Trump has gotten away with a lot. Throughout the 2016 campaign and his first year in the White House, he has managed to slight just about everyone under the sun, all while flexing his incompetence and general ignorance at every turn.
While the GOP’s deeply unpopular agenda may have something to do with Trump’s abysmal polling numbers, the president’s record low approval rating is largely his own doing. Trump supporters have generally stuck by his side throughout his tumultuous administration, but cracks may be beginning to show.
Pro-Trump pundits have continuously worked to discredit Robert Mueller – the special counsel overseeing the investigation into Russia’s interference in the 2016 election – all while Trump continues to deny Russia’s roll tampering with the nation’s democratic processes. Furthermore, Trump has thrown his weight behind embattled GOP senate candidate Roy Moore, an accused sexual predator and child molester who claims that 9/11 was God’s punishment and believes that Muslims cannot serve as elected officials.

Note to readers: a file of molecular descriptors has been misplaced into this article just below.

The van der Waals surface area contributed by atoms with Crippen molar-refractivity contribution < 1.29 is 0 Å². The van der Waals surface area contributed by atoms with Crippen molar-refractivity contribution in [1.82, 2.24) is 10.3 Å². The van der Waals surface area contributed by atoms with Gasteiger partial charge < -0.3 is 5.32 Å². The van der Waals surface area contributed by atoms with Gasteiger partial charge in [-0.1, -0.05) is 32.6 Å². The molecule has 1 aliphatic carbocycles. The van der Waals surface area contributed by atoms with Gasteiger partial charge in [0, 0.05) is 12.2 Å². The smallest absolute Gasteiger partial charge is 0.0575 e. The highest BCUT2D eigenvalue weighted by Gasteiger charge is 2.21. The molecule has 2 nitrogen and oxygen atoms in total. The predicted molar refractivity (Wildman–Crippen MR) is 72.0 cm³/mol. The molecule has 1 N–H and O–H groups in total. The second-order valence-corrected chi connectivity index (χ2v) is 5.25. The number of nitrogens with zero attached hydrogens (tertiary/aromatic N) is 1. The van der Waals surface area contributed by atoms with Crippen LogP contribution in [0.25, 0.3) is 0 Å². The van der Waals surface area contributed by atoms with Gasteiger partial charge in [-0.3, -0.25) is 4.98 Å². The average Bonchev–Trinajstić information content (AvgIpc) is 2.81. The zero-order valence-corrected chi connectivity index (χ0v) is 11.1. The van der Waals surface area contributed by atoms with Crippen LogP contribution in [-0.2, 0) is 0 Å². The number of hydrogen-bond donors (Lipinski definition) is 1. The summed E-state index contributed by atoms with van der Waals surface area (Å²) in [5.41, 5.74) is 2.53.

Now, notable conservatives are either growing more critical or jumping ship altogether.
Joe Walsh – famous for his crackpot conspiracy theories and intolerant social views – laid into Fox News for its desperate coverage of Mueller, calling the special counsel “an American hero” and telling the conservative media outlet to “Cut it out.”
In an even more dramatic display of dissent, a former Breitbart employee announced in a column for USA Today that he was leaving the Republican party and joining the Democrats. Kurt Bardella writes that Trump’s support of Roy Moore was the last straw:
This is not a party I want to be associated with any longer.
This is not a party that is trustworthy enough to protect innocent children from sexual predators.
Trump can still cause a lot of damage in the time he has left in office (even if that tenure comes to a premature end). One heartening sign, however, is that the core of support that made this disastrous presidency possible may be eroding. After all, only 38 percent of US citizens currently self-identify as Republicans. This means that the GOP has its lowest level of support since 1991.